Special Issue "Research on Mathematical Models of Floods"
Deadline for manuscript submissions: 31 August 2020.
Interests: Mathematical models of floods, Shallow water equations, Dam break, Hydraulic structures
Interests: Shallow water equations, Navier–Stokes equations, Smoothed particle hydrodynamics, Finite-volume schemes, Fluid–structure interaction, Urban porosity, Dam breach, GPU parallelization
Interests: inverse problems in surface and subsurface hydrology; hydraulic and groundwater modelling; impacts of climate change on meteorological variables and water resources
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In recent years, flood frequencies and flooding damage appear to be increasing, with worsening social and economic impacts. The development and application of mathematical models capable to predict floods are therfore essential for their management.
Models that solve the two-dimensional Shallow Water Equations (2D-SWE) on structured or unstructured grids have become nowadays a common tool, but there are still some challenges that have to be faced to obtain fast and accurate solutions for flood covering vaste areas. Some of them are the following:
- Reduce the computational time even with high-resolution meshes: efforts have been made to increase the performance of models through MPI techniques or GPU parallelization, but there is still room for improvements on this topic;
- Levee breaching modelization: coupling sub-models to simulate levee breaching due to overtopping or even piping in 2D-SWE models can increase the applicability of these models to real-world hazard mapping preparation;
- Flood propagation in urban areas: there is a lot of work in this direction, for example in the analysis of urban areas through the porosity approach;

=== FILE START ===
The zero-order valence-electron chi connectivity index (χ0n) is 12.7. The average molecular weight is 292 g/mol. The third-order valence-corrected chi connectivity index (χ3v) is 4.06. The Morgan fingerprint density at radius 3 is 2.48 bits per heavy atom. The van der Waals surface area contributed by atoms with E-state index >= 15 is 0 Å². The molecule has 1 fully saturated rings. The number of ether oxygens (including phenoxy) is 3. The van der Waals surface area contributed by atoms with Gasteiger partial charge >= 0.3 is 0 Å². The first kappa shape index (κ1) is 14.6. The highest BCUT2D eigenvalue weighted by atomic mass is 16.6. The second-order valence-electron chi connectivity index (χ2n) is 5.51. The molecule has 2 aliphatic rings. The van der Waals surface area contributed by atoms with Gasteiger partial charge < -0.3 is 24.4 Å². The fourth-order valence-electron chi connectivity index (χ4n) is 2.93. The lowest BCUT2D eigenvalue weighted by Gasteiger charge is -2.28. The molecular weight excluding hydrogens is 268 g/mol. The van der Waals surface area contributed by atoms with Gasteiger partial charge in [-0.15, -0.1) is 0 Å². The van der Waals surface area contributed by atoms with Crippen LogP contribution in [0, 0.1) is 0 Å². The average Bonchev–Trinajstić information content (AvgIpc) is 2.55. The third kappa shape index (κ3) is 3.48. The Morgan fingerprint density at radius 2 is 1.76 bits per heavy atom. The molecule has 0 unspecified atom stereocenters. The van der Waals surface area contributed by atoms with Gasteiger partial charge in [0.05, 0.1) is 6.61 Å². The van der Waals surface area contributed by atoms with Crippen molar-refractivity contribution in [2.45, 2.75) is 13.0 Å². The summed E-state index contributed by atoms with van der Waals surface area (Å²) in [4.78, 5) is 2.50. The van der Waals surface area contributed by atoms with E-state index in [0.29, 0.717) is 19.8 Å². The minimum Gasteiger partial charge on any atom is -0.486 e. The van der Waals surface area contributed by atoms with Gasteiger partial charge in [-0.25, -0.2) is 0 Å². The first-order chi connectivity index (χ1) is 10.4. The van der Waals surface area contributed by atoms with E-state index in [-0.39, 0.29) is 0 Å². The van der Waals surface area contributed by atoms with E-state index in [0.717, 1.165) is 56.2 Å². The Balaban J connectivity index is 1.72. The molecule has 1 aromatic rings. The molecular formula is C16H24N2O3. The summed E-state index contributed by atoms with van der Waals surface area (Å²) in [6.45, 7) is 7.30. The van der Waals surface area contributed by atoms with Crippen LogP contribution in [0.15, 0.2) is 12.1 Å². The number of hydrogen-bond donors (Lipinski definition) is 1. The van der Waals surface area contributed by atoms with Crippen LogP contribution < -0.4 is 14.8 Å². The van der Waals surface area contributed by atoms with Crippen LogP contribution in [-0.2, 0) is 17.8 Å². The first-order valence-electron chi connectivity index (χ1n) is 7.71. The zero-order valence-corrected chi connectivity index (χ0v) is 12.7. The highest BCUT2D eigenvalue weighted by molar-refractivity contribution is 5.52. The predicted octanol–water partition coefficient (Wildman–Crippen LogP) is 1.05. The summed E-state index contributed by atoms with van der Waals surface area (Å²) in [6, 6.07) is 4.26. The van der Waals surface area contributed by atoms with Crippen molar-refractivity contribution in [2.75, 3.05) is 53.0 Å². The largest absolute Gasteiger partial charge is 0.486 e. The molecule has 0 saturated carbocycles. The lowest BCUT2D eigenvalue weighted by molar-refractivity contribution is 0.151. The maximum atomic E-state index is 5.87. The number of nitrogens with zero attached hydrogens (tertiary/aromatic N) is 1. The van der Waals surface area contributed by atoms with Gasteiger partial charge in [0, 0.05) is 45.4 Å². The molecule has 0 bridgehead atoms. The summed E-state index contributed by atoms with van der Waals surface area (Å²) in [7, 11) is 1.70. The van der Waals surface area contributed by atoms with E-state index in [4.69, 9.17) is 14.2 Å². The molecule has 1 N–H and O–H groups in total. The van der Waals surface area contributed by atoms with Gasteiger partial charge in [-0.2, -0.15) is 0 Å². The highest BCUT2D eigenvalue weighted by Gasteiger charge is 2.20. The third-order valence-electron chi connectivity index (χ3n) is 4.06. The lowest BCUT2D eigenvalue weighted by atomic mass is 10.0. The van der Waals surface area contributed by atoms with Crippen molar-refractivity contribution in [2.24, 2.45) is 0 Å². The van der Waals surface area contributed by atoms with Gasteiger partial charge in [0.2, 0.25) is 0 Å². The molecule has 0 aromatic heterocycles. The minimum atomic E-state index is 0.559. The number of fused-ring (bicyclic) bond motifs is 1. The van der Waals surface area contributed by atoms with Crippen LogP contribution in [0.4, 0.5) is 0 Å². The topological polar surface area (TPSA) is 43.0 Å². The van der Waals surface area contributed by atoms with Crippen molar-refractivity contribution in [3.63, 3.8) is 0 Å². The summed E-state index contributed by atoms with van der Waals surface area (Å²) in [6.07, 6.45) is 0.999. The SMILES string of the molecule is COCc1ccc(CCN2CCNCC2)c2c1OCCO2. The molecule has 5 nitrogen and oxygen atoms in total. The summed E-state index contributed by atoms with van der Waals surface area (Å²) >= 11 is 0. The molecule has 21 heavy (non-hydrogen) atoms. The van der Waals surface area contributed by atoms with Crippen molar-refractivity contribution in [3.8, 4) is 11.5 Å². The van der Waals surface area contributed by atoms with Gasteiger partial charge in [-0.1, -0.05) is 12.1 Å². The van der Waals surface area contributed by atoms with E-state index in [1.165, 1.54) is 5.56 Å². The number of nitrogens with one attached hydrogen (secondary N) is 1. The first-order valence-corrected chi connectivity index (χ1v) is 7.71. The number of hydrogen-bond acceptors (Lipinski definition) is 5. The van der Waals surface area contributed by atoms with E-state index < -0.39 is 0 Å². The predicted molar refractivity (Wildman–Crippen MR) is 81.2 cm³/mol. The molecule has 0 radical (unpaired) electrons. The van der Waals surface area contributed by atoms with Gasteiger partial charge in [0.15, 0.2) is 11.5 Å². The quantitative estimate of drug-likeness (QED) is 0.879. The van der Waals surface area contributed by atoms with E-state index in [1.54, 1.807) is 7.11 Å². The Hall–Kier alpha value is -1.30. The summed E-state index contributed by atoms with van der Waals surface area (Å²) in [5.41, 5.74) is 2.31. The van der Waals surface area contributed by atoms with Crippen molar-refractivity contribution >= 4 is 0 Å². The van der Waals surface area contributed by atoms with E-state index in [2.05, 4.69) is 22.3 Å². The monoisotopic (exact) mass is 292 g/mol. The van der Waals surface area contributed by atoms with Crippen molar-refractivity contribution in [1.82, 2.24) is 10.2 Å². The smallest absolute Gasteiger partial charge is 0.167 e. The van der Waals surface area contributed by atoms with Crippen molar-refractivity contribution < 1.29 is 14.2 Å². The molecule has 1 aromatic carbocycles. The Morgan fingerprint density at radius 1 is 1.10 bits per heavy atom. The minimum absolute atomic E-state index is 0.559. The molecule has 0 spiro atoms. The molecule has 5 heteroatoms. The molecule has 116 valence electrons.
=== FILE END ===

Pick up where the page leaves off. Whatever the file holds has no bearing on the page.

- Applications to inverse problems: 2D-SWE start to be applied to solve inverse problems in surface hydrology, and this requires fast and stable models;
- Simulation of structures: structures which interfere with floods (bridges, culverts, etc.) are often modeled as pure 1D internal b.c., despite their 2D (or even 3D) behavoiur;
- Coupling hydrologic and hydraulic models to produce accurate and fast real-time forecasts of flood propagation;
- Sediment transport models related to flood propagation;
- Damage models to quantitatively assess the damages generated by floods in urban and agricultural areas;
- Flood risk modification generated by climate change.
Researchers working on these topics or on other topics dealing with 2D-SWE models are invited to contribute to this Special Issue.
Prof. Dr. Paolo Mignosa
Dr. Renato Vacondio
Dr. Marco D’Oria
Manuscript Submission Information
Manuscripts should be submitted online at www.mdpi.com by registering and logging in to this website. Once you are registered, click here to go to the submission form. Manuscripts can be submitted until the deadline. All papers will be peer-reviewed. Accepted papers will be published continuously in the journal (as soon as accepted) and will be listed together on the special issue website. Research articles, review articles as well as short communications are invited. For planned papers, a title and short abstract (about 100 words) can be sent to the Editorial Office for announcement on this website.
Submitted manuscripts should not have been published previously, nor be under consideration for publication elsewhere (except conference proceedings papers). All manuscripts are thoroughly refereed through a single-blind peer-review process. A guide for authors and other relevant information for submission of manuscripts is available on the Instructions for Authors page. Water is an international peer-reviewed open access monthly journal published by MDPI.
Please visit the Instructions for Authors page before submitting a manuscript. The Article Processing Charge (APC) for publication in this open access journal is 1800 CHF (Swiss Francs). Submitted papers should be well formatted and use good English. Authors may use MDPI's English editing service prior to publication or during author revisions.
- Shallow Water Equations
- Urban floods
- Dam break
- Levee breaching
- Inverse problems in surface hydrology
- Hazard maps
- GPU acceleration